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  1. I use a reading curriculum in the very beginning of learning to read. However, with each of my girls I have found a time in reading where the curriculum is still sounding out c-a-t cat, when my girls are reading sentences. At that point we drop the curriculum and just read books. I am sure as they get older we will pick it back up again at some point to learn about plot and such but not for awhile.
  2. My girls (7,9) have 30 minute lessons. I can not see the point at this time to have longer lessons. In this weeks lesson my 9 yo did 5 scales, a Hanon piece, a duet with the teacher 3 songs, and went over theory. It does not seem at all like there is not time to finish everything even though she is working on many songs at once. I did want to say that the above video of a 7 year old playing was pretty amazing to me.
  3. Personally, I would not drop spelling until I felt that my child was an adequate speller to get through life. I grew up not spelling very well I have regretted not learning to spell better as a child. Experiences such as filling out job applications and feeling embarrassed to write hand written notes and other occasions where a dictionary or computer are not near by. I do not feel any education would be complete without having a firm grasp on all commonly spelled words. When that time comes may vary on the child, but I would expect that would take until at least 9th grade.
  4. For the younger grades, History stumped me. Like you, I just wanted the basic knowledge. SOTW did not work out for us. I do not like to read aloud and I do not like a lot of projects. I ended up doing non fiction readers for both history and science for 1-3 grades. They are on the child's level. My girls learned all kinds of things from those books and there are tons of them on every subject. This year for 4th grade we are doing MOH, but non of the projects and she is reading it to herself. I am not sure I will do it that way again as I do not know what she is retaining. For next year I am thinking of trying an audio CD of either SOTW or MOH. Overall, I do think they learn more from just real non fiction books. I tried Abeka last year. It also did not work out. They read the book, then at the end of the chapter took a five page test. Not only did they not do well, they did not learn anything either. I ended up having them read the books more as readers, but not do the tests.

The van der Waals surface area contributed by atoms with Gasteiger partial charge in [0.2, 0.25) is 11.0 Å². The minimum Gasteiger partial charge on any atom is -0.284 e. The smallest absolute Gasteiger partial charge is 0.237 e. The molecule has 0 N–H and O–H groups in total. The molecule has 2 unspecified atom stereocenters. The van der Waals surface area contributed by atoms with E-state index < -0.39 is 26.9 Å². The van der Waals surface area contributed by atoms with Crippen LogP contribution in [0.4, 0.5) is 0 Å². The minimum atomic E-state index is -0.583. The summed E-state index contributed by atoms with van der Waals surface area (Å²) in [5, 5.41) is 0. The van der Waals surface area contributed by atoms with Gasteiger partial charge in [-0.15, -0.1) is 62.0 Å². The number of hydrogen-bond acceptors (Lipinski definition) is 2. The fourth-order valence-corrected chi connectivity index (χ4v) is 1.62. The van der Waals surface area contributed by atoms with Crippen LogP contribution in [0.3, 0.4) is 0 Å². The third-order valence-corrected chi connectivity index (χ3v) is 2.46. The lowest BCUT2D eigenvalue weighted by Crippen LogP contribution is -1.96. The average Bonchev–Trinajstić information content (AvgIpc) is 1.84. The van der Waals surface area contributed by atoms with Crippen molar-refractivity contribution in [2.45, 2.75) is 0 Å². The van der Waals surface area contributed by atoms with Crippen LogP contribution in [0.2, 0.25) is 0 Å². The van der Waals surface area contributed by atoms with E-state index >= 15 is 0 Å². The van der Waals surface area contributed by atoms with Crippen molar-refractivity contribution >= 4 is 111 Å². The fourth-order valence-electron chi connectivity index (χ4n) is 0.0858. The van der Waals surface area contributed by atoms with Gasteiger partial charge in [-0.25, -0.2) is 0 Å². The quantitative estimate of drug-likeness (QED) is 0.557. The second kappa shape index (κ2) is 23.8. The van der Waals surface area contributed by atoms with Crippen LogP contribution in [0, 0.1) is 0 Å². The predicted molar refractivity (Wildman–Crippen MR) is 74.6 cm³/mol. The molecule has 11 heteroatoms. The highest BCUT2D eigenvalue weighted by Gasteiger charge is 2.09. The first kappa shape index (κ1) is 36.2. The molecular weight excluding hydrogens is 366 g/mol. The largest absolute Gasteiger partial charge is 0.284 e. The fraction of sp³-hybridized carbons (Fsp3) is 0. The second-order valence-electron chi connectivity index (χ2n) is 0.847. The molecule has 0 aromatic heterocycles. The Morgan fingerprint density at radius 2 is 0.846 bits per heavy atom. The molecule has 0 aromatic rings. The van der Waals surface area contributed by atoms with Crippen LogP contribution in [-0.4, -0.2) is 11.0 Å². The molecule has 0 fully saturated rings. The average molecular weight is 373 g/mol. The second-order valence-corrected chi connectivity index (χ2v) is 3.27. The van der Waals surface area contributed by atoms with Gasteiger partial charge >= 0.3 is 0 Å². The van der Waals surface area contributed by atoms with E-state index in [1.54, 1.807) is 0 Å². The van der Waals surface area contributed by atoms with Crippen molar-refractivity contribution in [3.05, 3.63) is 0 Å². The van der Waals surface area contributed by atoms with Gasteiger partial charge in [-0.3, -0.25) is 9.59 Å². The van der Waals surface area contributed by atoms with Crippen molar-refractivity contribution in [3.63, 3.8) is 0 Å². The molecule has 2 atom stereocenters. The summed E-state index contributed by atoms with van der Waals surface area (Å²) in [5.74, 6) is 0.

5. Stack the States, Stack the Countries, Presidents vs. Aliens, Math Bingo
  6. What I have done with my girls when I want them to read a book that they are not getting into, is to start reading the book out loud to them. Then, just as the book is getting interesting I stop reading and give it to them. If they want to find out what happened, they have to finish reading the book themselves. I do not really have that problem any more, but that is what I did in the past when we got into slumps like that. Another idea is the pizza hut book it programs or other motivational reading programs. If you read x amount of books, you get some sort of prize. You could limit it to no repeats. Depending on what your child's individual currency was, you could offer one piece of candy or one sticker per new book read, or even have a treasure box with cheap toys and offer a choice out of the treasure box each time a new book is completed.
  7. I would not expect a 6 year old to have all the scales memorized. Both of my older daughters take lessons and while I think they are very good and even advanced, this has not been expected of them by any of their teachers.